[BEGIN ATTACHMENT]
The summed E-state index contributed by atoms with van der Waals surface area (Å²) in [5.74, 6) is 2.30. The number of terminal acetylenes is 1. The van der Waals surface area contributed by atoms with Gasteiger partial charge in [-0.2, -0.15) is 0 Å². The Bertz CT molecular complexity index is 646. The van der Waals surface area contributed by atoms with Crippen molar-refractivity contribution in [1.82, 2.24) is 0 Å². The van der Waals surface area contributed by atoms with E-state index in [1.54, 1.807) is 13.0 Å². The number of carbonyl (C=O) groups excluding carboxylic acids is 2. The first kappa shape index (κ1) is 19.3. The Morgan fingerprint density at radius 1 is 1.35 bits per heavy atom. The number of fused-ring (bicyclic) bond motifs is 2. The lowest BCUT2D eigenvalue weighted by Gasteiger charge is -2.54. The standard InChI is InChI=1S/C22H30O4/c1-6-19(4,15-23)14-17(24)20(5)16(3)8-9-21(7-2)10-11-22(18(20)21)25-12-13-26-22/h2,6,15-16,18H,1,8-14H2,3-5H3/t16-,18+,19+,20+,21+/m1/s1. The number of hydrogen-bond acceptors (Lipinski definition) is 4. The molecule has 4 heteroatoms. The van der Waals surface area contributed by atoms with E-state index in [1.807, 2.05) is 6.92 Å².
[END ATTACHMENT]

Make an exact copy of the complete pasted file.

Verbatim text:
The summed E-state index contributed by atoms with van der Waals surface area (Å²) in [5.74, 6) is 2.30. The number of terminal acetylenes is 1. The van der Waals surface area contributed by atoms with Gasteiger partial charge in [-0.2, -0.15) is 0 Å². The Bertz CT molecular complexity index is 646. The van der Waals surface area contributed by atoms with Crippen molar-refractivity contribution in [1.82, 2.24) is 0 Å². The van der Waals surface area contributed by atoms with E-state index in [1.54, 1.807) is 13.0 Å². The number of carbonyl (C=O) groups excluding carboxylic acids is 2. The first kappa shape index (κ1) is 19.3. The Morgan fingerprint density at radius 1 is 1.35 bits per heavy atom. The number of fused-ring (bicyclic) bond motifs is 2. The lowest BCUT2D eigenvalue weighted by Gasteiger charge is -2.54. The standard InChI is InChI=1S/C22H30O4/c1-6-19(4,15-23)14-17(24)20(5)16(3)8-9-21(7-2)10-11-22(18(20)21)25-12-13-26-22/h2,6,15-16,18H,1,8-14H2,3-5H3/t16-,18+,19+,20+,21+/m1/s1. The number of hydrogen-bond acceptors (Lipinski definition) is 4. The molecule has 4 heteroatoms. The van der Waals surface area contributed by atoms with E-state index in [1.807, 2.05) is 6.92 Å².